After his breakthrough The Chaser (Chugyeogja; 추격자; 2008) and The Yellow Sea (Hwang hae; 황해; 2010), Hong-jin Na delivers a horror-drama-fantasy film that will leave you thinking about it for quite some time. It’s shocking, repulsive, captivating, and brilliant.
Hong-jin Na brings to the screen what could be called another modern South Korean horror film, aligning it with classics such as Whispering Corridors (Yeogogoedam; 여고괴담; 1998; dir. Park Ki-hyung), A Tale of Two Sisters (Janghwa, Hongryeon; 장화, 홍련; 2002; dir. Kim Jee-woon), and I Saw the Devil (Angmareul boatda; 악마를 보았다; 2010; dir. Kim Jee-woon). The Wailing’s story is cleverly told and will let you uncertain until the end. Who should you trust? What is good and what is evil? These questions form an underlying uncertainty that echoes in the mind of the main character Jong-goo (played by Kwak Do-won) whose daughter is possessed by a powerful evil ghost.
Jong-goo is a policeman in the small village Goksung. He is presented as a fearful and clumsy person. He also believes in the ghost tales that circulate in the village. Jong-goo’s friend tells him that since a Japanese (Jun Kunimura) came to the village strange things are happening. After a horrible homicide case, Jong-goo starts to think that perhaps this Japanese person has something to do with it. Meanwhile, the police states that wild mushrooms are the cause of the murders, but Jong-goo and his partner try to find out what is actually happening, as more murders occur and a strange disease is affecting the village. After his daughter Hyo-jin (Kim Hwan-hee) shows symptoms of the strange disease, Jong-goo is determined to find the Japanese person.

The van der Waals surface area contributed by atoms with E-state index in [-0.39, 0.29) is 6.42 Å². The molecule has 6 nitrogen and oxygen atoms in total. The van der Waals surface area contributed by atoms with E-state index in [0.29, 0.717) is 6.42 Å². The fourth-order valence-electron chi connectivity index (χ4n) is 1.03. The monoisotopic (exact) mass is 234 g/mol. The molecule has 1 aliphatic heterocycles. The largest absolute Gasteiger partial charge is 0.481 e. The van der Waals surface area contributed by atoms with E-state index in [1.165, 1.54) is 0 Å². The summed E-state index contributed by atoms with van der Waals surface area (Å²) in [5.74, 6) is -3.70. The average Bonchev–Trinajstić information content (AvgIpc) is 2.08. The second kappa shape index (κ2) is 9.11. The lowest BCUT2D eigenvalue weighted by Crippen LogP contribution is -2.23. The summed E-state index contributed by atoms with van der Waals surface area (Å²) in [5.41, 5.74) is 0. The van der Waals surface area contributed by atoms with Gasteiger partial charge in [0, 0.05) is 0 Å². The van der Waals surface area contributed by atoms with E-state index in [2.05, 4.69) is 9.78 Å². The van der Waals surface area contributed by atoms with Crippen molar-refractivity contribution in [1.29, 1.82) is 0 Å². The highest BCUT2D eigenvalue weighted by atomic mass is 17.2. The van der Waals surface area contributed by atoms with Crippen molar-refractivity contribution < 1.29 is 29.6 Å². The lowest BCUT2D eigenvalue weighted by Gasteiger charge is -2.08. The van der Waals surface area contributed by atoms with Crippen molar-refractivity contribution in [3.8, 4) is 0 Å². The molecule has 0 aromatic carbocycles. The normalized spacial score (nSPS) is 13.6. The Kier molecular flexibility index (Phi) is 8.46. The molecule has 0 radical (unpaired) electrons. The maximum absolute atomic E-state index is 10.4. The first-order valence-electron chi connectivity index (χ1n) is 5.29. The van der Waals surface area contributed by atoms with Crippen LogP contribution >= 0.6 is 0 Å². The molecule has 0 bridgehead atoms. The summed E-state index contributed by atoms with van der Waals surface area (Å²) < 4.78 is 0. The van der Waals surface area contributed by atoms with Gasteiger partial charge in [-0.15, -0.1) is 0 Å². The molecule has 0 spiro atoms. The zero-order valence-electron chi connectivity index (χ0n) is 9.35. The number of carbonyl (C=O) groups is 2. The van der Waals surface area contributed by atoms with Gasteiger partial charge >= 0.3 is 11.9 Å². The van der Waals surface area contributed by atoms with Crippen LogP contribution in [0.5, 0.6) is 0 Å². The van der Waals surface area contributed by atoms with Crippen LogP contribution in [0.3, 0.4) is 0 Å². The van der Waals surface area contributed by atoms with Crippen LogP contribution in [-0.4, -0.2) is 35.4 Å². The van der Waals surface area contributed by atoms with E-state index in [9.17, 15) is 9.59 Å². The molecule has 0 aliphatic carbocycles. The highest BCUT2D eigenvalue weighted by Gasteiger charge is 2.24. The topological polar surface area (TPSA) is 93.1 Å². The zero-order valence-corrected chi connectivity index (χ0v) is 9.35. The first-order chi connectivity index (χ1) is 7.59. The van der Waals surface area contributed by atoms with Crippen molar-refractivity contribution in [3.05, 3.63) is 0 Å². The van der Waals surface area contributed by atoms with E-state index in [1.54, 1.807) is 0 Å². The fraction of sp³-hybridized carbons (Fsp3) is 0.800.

This situation not only rises the past relations of both countries – with Japan as the (evil) enemy and Korea as the victim of Japan – but it also addresses traditional believes such as the shaman practices in Korea versus the catholic ones, as his mother-in-law calls a shaman to cure Hyo-jin. Entangled in which decision to make and who to trust, Jong-goo risks everything to save his daughter.
The Wailing’s editing and music is masterful, as it leaves you breathless every moment. It is a continuous tension that assures you will be immerse in Na’s brilliant symbolism and narrating style. This film is 156 min long, and it is worth watching every minute of it.
Original Title: 곡성 (Goksung)
Image: Screenshot The Wailing – Jong-goo and his police partner devastated and clueless after the incidents.